Amino acid substitutions were observed throughout the VP1 protein, but the majority of the changes were located on the outer surface of the P domain, near or at blockade epitopes and conformational epitopes. Further in vivo and in vitro investigations are required in order to validate whether these substitutions alter the antigenic profile of these viruses. None of the studied samples from patients contained a virus that showed changes in the receptor-binding pocket sites, indicating that the receptor specificity was unchanged among these strains. These results further validate that the P domain of the VP1 protein in GII.4 variants is subject to strong selective pressure that may produce immune escape variants while the receptor binding sites remain relatively conserved.

While genomic similarity analysis verifies that the capsid region is quite heterogeneous between members of the same strain, it indicates that the protease and the polymerase genes are relatively conserved. Another study has also reported that these genes can tolerate few nucleotide changes [48]. This observation is not unexpected due to their critical functions in viral replication, viral protease and RdRP genes are highly conserved [40, 49] and have been attractive targets for the design and development of antiviral strategies. Nucleotide diversity was also observed in regions of the p48, NTPase and VPg genes. Certain regions of these genes have been shown to be able to tolerate drastic nucleotide changes [48], and are evolutionarily less conserved [50].

The presence of other pathogens can have a significant effect on the severity and outcome of NoV infection. For proper metagenomics analysis of a microbial community such as intestinal microbiota, shotgun sequencing of DNA and RNA as well as 16S rRNA sequencing should be conducted [51]. As a-proof-of-concept, by performing 16S rRNA gene sequencing, and metagenomic shotgun sequencing, a wide variety of enteric pathogens were identified in diarrhea stool samples [52]. Since stool filtrates were used in this study, the presence of pathogenic enteric bacteria in the samples was not explored. However, shotgun RNA sequencing of stool filtrates enabled us to examine the presence of other enteric RNA viruses. Herein, we identified a number of sequencing reads that mapped to human astrovirus in sample NV-13-0152. Human astrovirus is a major cause of gastroenteritis in children under the age of 5 [53] and this patient was 15 months old at the time of sample collection. It seems that norovirus-astrovirus co-infection is likely to occur in childcare facilities, however due to the lack of epidemiological and metagenomics data, they may have been under reported.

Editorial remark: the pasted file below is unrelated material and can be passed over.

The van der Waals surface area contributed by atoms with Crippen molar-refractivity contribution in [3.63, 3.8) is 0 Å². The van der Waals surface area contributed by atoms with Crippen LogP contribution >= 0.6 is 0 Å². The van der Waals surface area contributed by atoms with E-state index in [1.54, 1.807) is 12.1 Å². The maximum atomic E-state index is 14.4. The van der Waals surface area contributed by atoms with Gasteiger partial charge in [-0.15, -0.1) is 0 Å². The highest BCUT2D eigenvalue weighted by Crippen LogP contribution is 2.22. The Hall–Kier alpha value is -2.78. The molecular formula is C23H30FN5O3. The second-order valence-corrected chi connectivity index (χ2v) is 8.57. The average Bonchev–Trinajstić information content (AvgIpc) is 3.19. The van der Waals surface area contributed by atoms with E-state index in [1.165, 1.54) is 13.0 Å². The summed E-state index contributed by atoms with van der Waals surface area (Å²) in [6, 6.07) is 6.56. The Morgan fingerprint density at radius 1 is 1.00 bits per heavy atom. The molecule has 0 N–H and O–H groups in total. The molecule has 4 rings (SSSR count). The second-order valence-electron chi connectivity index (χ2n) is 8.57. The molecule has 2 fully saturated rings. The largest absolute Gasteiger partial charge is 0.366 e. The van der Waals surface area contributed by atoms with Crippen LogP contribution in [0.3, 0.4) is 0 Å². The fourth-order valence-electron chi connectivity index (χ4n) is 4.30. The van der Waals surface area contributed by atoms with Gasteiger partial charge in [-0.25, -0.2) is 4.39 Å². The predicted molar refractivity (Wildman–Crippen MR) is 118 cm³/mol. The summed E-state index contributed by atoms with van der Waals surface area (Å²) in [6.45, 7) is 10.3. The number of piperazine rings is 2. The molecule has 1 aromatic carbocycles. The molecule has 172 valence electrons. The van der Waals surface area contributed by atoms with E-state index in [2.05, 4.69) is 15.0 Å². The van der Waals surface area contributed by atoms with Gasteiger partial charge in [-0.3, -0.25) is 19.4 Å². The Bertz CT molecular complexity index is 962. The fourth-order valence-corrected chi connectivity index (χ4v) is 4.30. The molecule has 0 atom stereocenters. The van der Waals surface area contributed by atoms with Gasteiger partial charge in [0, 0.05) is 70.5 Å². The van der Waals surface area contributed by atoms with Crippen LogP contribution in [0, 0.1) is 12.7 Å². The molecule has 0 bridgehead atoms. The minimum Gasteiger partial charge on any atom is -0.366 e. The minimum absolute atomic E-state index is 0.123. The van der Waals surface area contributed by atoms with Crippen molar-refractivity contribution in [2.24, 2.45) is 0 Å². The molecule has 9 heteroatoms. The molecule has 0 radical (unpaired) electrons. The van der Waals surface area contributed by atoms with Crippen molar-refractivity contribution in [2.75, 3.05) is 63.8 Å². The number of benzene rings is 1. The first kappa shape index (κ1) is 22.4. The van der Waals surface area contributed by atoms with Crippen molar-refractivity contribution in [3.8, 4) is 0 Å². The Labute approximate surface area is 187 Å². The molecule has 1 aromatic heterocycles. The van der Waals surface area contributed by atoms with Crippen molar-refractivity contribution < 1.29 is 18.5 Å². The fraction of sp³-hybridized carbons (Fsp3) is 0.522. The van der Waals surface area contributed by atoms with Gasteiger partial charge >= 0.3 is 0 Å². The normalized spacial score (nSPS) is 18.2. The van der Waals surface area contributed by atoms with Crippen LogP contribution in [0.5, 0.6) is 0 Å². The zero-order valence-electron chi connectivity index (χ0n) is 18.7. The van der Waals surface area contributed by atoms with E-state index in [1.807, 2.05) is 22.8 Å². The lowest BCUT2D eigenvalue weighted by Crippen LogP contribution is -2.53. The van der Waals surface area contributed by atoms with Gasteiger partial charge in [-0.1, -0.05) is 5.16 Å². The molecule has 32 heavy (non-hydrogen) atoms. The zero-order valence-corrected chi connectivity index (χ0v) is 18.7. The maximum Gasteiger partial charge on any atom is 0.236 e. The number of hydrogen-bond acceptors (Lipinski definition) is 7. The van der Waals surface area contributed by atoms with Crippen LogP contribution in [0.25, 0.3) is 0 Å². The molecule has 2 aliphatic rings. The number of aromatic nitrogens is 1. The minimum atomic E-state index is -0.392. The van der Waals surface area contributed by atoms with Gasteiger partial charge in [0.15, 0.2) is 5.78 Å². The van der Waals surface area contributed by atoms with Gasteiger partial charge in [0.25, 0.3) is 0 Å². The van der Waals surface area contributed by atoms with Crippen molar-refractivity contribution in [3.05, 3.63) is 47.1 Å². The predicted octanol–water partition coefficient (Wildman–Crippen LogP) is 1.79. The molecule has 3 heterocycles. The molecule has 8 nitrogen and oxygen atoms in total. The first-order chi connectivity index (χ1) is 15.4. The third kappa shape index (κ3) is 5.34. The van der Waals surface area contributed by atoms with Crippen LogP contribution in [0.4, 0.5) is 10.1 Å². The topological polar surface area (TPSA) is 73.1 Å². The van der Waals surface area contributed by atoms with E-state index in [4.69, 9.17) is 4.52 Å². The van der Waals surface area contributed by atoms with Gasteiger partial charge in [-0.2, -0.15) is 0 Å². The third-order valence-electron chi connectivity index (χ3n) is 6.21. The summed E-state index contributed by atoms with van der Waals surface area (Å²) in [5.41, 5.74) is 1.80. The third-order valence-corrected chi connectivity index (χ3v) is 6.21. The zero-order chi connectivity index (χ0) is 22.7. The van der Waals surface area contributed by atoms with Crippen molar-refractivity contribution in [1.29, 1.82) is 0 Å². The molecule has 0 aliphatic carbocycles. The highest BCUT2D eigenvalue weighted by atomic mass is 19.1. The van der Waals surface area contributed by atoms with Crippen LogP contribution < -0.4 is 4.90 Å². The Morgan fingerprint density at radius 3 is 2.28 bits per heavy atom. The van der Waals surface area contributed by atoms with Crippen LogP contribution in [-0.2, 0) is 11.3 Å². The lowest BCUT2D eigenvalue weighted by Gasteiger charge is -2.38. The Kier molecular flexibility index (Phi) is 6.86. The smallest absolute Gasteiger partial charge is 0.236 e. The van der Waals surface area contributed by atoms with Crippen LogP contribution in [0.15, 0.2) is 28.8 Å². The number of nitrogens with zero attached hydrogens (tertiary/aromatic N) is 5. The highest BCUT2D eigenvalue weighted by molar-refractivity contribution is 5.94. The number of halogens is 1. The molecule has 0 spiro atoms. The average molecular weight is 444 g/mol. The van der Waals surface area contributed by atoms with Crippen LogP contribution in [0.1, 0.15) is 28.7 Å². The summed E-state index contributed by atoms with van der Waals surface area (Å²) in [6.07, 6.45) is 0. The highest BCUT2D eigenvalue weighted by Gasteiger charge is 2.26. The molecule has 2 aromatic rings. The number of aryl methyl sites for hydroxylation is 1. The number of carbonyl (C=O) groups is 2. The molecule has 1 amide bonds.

Overall, in this study, limited numbers of prevailing GII.4 strains were characterized and an accumulation of data from molecular epidemiological studies with continuous surveillance are required for developing prediction systems for NoV outbreaks or an efficient vaccine strategy.

The use of NGS for molecular epidemiology advances our understanding regarding the transmission dynamics of NoV and allows for timely interventions and outbreak control practices, thus reducing transmission and decreasing the burden of norovirus infection. In summary, our study provides detailed analyses of the genetic diversity of NoV GII.4 in Canada. Nevertheless, it is important to continue to monitor and characterize circulating NoV strains in real-time to identify emerging variants that can escape from previously acquired immunity and cause epidemics.

Conclusion

In conclusion, 19 near-full GII.4 genome sequences were retrieved by RNA-Seq method from stool filtrates. The majority of genomes belong to Sydney 2012 strains, while two isolates showed homology to New Orleans 2009 strains. Also, one recombinant sequence was identified. The genomic data were further analyzed for genetic similarity between the isolates as well as identification of non-synonymous changes in the major capsid protein and the viral polymerase protein. Co-infection with other enteric RNA viruses was also investigated.

Abbreviations

NGS: 

Next-generation Sequencing

NoV: 

Norovirus

ORF: 

Open reading frame